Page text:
Visits: There are some important visits coming up. Firstly, Ed Aller, an elder of Cornerstone Christian Church, may be visiting in February or March to get a better idea of what is happening with Cornerstone Chile Mission so that the mission and my home church can be more united. This is a great opportunity as Ed is originally from Peru and so speaks fluent Spanish, which means he will be able to understand everything happening, probably even better than myself. lol. Second, I’ve been talking with a pastor from Osorno to schedule a trip to visit one of the most southern regions of Chile, which will be very beneficial for understanding the Iglesia de Cristo on a national level. And my mom just arrived Monday evening for the wedding. The legal ceremony is on Friday and the real deal before God is on Saturday January 20th.

There is a lot going on, and I feel so good having communicated it all to you. Hope you all have an amazing week and that you all stay warm up there. 😦

Much love, in Christ, to you all;





Evangelism Team: The “evangelism team” has been meeting over the past few months, exploring the qualities of being a Christian leader, requirements of salvation, the origins and doctrine that make up other major world religions, and the ideas and doctrine behind the Restoration Movement. Last weekend we spent time at Luis Vejar’s (local pastor and producer of the evangelism outreach) house on the coast where we participated in classes taught by Luis and Mike Boyce and worked on building our relationships together. Following are some is a picture of the group and of Luis and I.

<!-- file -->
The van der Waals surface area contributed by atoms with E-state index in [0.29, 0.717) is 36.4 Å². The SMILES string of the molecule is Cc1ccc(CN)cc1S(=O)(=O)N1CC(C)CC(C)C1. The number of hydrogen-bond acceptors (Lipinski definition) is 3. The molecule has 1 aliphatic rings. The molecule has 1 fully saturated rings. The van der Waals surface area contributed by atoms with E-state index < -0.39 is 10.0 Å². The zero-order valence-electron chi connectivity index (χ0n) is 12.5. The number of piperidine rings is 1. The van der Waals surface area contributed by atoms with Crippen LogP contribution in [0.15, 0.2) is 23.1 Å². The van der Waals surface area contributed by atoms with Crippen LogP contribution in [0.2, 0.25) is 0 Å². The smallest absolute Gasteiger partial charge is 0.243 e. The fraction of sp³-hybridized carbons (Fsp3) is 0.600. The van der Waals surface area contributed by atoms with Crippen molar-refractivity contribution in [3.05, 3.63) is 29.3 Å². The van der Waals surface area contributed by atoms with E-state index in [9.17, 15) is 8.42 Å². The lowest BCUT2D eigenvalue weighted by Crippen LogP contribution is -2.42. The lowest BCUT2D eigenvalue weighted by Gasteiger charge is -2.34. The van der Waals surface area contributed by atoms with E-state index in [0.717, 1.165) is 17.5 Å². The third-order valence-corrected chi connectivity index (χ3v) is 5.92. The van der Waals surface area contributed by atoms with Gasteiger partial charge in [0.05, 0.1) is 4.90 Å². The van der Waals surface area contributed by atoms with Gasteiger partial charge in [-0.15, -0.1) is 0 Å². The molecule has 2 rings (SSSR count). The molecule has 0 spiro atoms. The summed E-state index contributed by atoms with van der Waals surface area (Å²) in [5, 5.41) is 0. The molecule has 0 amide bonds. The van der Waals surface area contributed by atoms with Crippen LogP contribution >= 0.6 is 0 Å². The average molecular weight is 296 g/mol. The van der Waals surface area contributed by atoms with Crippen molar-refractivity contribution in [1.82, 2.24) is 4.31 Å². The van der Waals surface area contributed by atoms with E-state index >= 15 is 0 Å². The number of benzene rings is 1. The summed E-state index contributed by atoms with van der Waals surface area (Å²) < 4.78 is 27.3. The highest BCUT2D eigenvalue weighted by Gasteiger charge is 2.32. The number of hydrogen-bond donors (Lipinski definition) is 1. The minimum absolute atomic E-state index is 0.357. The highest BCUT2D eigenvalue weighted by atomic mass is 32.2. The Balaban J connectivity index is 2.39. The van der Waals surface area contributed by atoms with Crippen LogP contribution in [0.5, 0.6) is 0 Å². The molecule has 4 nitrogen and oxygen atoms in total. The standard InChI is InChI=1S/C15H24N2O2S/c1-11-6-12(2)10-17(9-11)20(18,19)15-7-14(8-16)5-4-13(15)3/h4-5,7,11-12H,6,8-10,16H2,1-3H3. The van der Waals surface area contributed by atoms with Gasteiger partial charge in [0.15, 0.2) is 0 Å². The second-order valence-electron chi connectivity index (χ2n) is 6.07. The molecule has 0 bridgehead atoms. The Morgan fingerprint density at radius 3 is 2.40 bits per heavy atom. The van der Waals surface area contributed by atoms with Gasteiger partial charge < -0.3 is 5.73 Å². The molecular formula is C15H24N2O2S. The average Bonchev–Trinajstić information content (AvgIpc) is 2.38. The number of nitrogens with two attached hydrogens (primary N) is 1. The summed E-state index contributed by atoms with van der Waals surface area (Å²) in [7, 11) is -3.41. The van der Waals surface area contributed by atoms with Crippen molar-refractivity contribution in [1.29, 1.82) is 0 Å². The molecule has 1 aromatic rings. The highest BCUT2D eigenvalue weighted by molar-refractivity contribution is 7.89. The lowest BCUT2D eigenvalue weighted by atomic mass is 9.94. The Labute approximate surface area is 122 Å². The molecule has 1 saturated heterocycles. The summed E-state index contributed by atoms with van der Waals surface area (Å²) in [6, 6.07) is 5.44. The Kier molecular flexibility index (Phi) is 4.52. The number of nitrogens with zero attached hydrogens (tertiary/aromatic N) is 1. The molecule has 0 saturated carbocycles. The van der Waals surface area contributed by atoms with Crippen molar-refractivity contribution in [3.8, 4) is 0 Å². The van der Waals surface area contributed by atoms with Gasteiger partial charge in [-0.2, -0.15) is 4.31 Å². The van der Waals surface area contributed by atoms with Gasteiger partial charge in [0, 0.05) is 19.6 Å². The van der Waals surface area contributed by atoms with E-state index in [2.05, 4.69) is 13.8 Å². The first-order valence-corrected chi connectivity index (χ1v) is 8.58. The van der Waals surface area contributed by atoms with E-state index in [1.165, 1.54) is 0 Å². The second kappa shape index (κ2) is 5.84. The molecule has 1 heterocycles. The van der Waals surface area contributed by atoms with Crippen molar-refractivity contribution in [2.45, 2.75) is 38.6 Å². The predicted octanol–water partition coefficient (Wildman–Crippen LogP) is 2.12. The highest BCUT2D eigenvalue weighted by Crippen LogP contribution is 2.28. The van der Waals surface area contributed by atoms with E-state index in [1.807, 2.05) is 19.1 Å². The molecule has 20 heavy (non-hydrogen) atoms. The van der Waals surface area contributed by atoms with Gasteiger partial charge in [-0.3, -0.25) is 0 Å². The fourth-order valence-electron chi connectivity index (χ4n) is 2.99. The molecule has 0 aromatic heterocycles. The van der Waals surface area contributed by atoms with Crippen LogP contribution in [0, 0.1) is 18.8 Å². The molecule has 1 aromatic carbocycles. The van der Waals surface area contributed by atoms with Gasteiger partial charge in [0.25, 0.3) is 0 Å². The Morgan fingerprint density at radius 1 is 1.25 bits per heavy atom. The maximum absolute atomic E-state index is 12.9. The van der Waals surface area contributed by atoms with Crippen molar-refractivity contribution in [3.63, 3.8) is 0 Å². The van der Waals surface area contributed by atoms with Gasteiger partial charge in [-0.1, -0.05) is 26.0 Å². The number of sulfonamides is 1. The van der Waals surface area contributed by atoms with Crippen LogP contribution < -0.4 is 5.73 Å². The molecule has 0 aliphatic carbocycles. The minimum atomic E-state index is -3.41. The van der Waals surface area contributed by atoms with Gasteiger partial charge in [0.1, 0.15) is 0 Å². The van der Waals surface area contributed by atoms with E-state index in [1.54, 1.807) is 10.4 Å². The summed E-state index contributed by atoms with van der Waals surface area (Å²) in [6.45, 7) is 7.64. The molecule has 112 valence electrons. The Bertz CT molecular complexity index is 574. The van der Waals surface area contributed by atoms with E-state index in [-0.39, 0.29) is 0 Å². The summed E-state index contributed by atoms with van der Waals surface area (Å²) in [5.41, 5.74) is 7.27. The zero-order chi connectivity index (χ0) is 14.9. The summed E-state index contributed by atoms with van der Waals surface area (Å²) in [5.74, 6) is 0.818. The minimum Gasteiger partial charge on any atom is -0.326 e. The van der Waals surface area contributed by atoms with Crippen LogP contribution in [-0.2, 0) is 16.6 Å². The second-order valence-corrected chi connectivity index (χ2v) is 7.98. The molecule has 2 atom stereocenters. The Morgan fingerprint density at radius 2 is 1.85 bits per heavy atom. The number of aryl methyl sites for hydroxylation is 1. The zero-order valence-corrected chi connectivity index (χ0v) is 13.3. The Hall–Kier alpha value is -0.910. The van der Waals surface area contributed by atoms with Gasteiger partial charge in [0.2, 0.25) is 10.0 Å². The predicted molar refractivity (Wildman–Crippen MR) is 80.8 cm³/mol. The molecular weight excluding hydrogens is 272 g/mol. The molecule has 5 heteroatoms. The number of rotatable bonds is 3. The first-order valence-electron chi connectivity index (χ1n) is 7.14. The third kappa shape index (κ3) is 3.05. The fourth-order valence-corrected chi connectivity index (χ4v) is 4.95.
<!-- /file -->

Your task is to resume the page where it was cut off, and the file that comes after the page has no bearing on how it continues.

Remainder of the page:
We may have been at the beach, but let me tell you… It was freezing! 🙂 Anyhow, things are moving along, but we still have some work to do for defining our mission, vision, and creating a practical plan for achieving our goals. I do appreciate the passion this group has for helping churches evangelize. Even yesterday the need for this project was communicated to me in a deeper way that I had not understood before. What’s cool is this is a Chilean vision for a Chilean project to meet Chilean needs that only Chilean people would understand, AND MY FRIENDS STILL TRUST ME TO HELP WITH IT EVEN THOUGH I’M A FOREIGNER.